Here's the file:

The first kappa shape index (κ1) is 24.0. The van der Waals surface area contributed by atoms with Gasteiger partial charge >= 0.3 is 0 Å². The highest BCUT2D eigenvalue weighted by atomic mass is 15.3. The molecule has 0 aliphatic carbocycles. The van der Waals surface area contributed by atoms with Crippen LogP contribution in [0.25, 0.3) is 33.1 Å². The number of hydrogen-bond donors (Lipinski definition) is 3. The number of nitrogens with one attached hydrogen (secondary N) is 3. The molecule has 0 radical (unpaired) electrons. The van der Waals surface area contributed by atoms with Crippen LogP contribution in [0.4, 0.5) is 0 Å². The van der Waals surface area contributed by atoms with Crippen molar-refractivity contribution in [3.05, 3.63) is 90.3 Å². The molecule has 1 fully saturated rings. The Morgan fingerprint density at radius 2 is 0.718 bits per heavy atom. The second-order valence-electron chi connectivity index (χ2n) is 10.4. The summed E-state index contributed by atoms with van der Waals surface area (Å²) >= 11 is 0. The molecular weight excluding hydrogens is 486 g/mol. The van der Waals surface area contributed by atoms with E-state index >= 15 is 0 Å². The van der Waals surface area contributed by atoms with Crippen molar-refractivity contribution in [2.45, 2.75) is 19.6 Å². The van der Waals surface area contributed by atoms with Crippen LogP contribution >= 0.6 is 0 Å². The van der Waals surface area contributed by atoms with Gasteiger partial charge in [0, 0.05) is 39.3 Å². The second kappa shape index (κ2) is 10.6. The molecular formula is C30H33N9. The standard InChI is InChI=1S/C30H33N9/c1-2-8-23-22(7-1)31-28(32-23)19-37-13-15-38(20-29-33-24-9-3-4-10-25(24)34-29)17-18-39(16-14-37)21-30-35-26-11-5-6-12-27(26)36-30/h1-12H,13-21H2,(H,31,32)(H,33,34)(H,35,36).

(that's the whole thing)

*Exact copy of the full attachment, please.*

The first kappa shape index (κ1) is 24.0. The van der Waals surface area contributed by atoms with Gasteiger partial charge >= 0.3 is 0 Å². The highest BCUT2D eigenvalue weighted by atomic mass is 15.3. The molecule has 0 aliphatic carbocycles. The van der Waals surface area contributed by atoms with Crippen LogP contribution in [0.25, 0.3) is 33.1 Å². The number of hydrogen-bond donors (Lipinski definition) is 3. The number of nitrogens with one attached hydrogen (secondary N) is 3. The molecule has 0 radical (unpaired) electrons. The van der Waals surface area contributed by atoms with Crippen LogP contribution in [0.4, 0.5) is 0 Å². The van der Waals surface area contributed by atoms with Crippen molar-refractivity contribution in [3.05, 3.63) is 90.3 Å². The molecule has 1 fully saturated rings. The Morgan fingerprint density at radius 2 is 0.718 bits per heavy atom. The second-order valence-electron chi connectivity index (χ2n) is 10.4. The summed E-state index contributed by atoms with van der Waals surface area (Å²) >= 11 is 0. The molecular weight excluding hydrogens is 486 g/mol. The van der Waals surface area contributed by atoms with E-state index >= 15 is 0 Å². The van der Waals surface area contributed by atoms with Crippen molar-refractivity contribution in [2.45, 2.75) is 19.6 Å². The van der Waals surface area contributed by atoms with Crippen LogP contribution >= 0.6 is 0 Å². The van der Waals surface area contributed by atoms with Gasteiger partial charge in [0, 0.05) is 39.3 Å². The second kappa shape index (κ2) is 10.6. The molecular formula is C30H33N9. The standard InChI is InChI=1S/C30H33N9/c1-2-8-23-22(7-1)31-28(32-23)19-37-13-15-38(20-29-33-24-9-3-4-10-25(24)34-29)17-18-39(16-14-37)21-30-35-26-11-5-6-12-27(26)36-30/h1-12H,13-21H2,(H,31,32)(H,33,34)(H,35,36).